I should mention here that in what seems like a different life, I began my reporting career as a sports writer. I’ve written plenty about high school coaches doing all they can to skirt zoning rules and entice top athletes to attend their schools instead of the one they should. (My favorite was a kid whose family lived in a half-million dollar home in one town but listed a single-wide trailer that wasn’t connected to electricity in another town as their actual residence. The coach swore he verified that residency.)

So, I know a thing or two about people lying about addresses. And I suspected Cole was lying. 

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I got in touch with his campaign and told them my suspicions, and I provided some of the evidence that led me to those suspicions. 

This is where most people would have bailed on the whole charade. Because at this point, you start to get into serious trouble. If Cole wasn’t living at his District 4 home, he was looking at tax problems. If he was, he was looking at voter registration problems (because he’d already registered and voted in District 10 using the bogus address). 

Instead, he dug in. 

His campaign sent me a copy of a lease that he allegedly had with the homeowner of the District 10 home. He would later admit in a deposition that the lease was for no bedrooms and no bathrooms. Just “space.” 

It was ludicrous. Honestly, when I received a copy of the lease, along with the explanation that Cole and his family were living in the home WITH the homeowner and his wife, I couldn’t believe it. So much so that I sent the campaign a follow-up message asking if they were absolutely sure this was the explanation they wanted to go with.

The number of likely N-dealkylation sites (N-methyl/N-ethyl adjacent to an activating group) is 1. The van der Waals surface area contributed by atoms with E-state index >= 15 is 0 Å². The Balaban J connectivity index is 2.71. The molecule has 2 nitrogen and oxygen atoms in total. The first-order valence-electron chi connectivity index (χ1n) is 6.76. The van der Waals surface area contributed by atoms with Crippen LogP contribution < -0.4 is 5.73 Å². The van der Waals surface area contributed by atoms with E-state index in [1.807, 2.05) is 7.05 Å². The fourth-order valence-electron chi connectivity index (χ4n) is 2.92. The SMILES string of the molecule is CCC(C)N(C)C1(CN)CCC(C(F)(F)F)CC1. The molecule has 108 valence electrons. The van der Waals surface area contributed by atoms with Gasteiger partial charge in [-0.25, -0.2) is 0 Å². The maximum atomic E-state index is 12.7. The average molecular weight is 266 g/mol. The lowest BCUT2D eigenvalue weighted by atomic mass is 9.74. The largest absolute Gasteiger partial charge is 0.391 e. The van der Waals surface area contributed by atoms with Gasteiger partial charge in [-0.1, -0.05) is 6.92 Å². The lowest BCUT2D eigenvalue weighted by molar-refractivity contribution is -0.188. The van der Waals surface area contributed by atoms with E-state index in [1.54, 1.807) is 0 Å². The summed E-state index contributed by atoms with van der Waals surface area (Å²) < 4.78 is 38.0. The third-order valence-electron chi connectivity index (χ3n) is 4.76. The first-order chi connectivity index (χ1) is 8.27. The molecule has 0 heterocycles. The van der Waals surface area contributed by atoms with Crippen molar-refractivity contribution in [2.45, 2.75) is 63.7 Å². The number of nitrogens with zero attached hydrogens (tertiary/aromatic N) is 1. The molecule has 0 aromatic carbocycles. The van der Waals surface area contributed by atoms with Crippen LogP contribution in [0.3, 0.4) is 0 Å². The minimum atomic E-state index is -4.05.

It was. 

Cole won the election. He was certified. He was seated. 

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All of that despite everyone in the Alabama Republican Party – a party that had spent the last two years talking about election integrity and securing voting processes – knowing full well that Cole had, at best, skirted residency requirements and had likely committed some level of fraud in doing so. 

They didn’t care. 

In fact, they so much didn’t care that after an election challenge was filed by Elijah Boyd, a Libertarian candidate who lost to Cole in the general election, and the challenge was exposing, – under oath – just how absurd Cole’s residency issues were, some Republicans in the House attempted to sneak through a change to state election laws to get Cole out of trouble. 

For real. A guy on their side had been caught not following the law and now they wanted to just change the law. 

The law change was eventually and very quietly stripped out of the bill, but the message was clear. And there was never any faith that the House was ever going to take up the election challenge and hold a formal hearing. 

Why would anyone expect that? At every turn, Cole was encouraged to keep up this charade. From the very start, when someone – because we all know this wasn’t Cole’s idea – convinced Cole to use a fake address, through the primary challenge to the election challenge, the lawmakers and officials who were supposed to protect the integrity of our election processes failed at almost every step. 

In fact, and I can’t believe I’m about to type this, but the only people who stood their ground in this case were the Alabama Supreme Court, which turned Cole away repeatedly, and AG Steve Marshall, who did his job and prosecuted Cole the same way an average voter would be prosecuted for the same crime. 

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Everyone else should be ashamed that it ever got this far. 

Josh Moon is an investigative reporter and featured columnist at the Alabama Political Reporter with years of political reporting experience in Alabama. You can email him at [email protected] or follow him on Twitter.